The golden jackal (Canis aureus) utters complex howls that can be used to monitor their population density and distribution in a specific area. However, little is known of the vocal behaviour of this species. In the present paper, we show the first results of the acoustic analysis that followed the acoustic monitoring of the golden jackal in Friuli–Venezia Giulia during 2011–2013. We estimated the number of callers by screening the fundamental frequency of the emissions within a howl. We analysed 42 vocalizations given by a single jackal or multiple individuals. The howling duration significantly increased with the number of emitters, which ranged between one and three in our estimates. Twenty-nine howls were then submitted to a quantitative semi-automatic analysis procedure based on dynamic time warping. Based on the resulting dissimilarity indices, vocal emissions were clustered in six different acoustically uniform groups, which showed a potential for these procedures to be developed into future monitoring tools. The results suggest the need for integration between jackal howling, bioacoustics and camera trapping.

Acoustic monitoring of golden jackals in Europe: setting the frame for future analyses

FRIARD, Olivier Pierre;GAMBA, Marco
Last
2016

Abstract

The golden jackal (Canis aureus) utters complex howls that can be used to monitor their population density and distribution in a specific area. However, little is known of the vocal behaviour of this species. In the present paper, we show the first results of the acoustic analysis that followed the acoustic monitoring of the golden jackal in Friuli–Venezia Giulia during 2011–2013. We estimated the number of callers by screening the fundamental frequency of the emissions within a howl. We analysed 42 vocalizations given by a single jackal or multiple individuals. The howling duration significantly increased with the number of emitters, which ranged between one and three in our estimates. Twenty-nine howls were then submitted to a quantitative semi-automatic analysis procedure based on dynamic time warping. Based on the resulting dissimilarity indices, vocal emissions were clustered in six different acoustically uniform groups, which showed a potential for these procedures to be developed into future monitoring tools. The results suggest the need for integration between jackal howling, bioacoustics and camera trapping.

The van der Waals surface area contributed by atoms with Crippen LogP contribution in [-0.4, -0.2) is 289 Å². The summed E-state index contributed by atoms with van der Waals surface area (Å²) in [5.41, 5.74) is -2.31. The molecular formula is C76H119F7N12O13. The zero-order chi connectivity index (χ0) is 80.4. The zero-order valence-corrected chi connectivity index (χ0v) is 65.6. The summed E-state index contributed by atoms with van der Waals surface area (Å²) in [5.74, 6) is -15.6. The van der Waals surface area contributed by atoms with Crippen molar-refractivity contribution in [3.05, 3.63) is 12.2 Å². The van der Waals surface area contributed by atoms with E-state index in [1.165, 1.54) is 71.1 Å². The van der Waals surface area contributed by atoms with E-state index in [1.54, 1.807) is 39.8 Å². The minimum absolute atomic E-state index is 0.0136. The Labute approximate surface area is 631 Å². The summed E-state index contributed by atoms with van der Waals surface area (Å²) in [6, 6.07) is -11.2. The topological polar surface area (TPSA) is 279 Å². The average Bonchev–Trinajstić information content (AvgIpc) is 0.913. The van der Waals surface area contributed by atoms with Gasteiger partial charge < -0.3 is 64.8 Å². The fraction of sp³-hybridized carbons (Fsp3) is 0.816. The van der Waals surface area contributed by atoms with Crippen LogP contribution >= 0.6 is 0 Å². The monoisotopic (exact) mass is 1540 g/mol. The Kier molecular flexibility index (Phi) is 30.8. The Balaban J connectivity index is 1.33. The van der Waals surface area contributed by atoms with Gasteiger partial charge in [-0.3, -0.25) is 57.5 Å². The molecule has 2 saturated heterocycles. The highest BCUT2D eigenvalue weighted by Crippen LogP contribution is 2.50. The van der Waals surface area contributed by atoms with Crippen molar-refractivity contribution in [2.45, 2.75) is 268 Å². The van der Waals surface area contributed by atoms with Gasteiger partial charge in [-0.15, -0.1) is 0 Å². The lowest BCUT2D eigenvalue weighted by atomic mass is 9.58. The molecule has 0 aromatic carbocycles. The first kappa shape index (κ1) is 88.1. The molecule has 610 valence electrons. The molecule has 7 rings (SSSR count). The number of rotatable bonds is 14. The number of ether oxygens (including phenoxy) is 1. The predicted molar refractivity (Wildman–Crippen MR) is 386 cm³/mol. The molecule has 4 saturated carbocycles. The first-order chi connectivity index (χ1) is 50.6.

267
278
http://www.tandfonline.com/doi/full/10.1080/09524622.2016.1152564
Howling, carnivores, sound analysis, vocalizations
Carlo Comazzi; Silvana Mattiello; Olivier Friard; Stefano Filacorda; Marco Gamba
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Utilizza questo identificativo per citare o creare un link a questo documento: http://hdl.handle.net/2318/1557826
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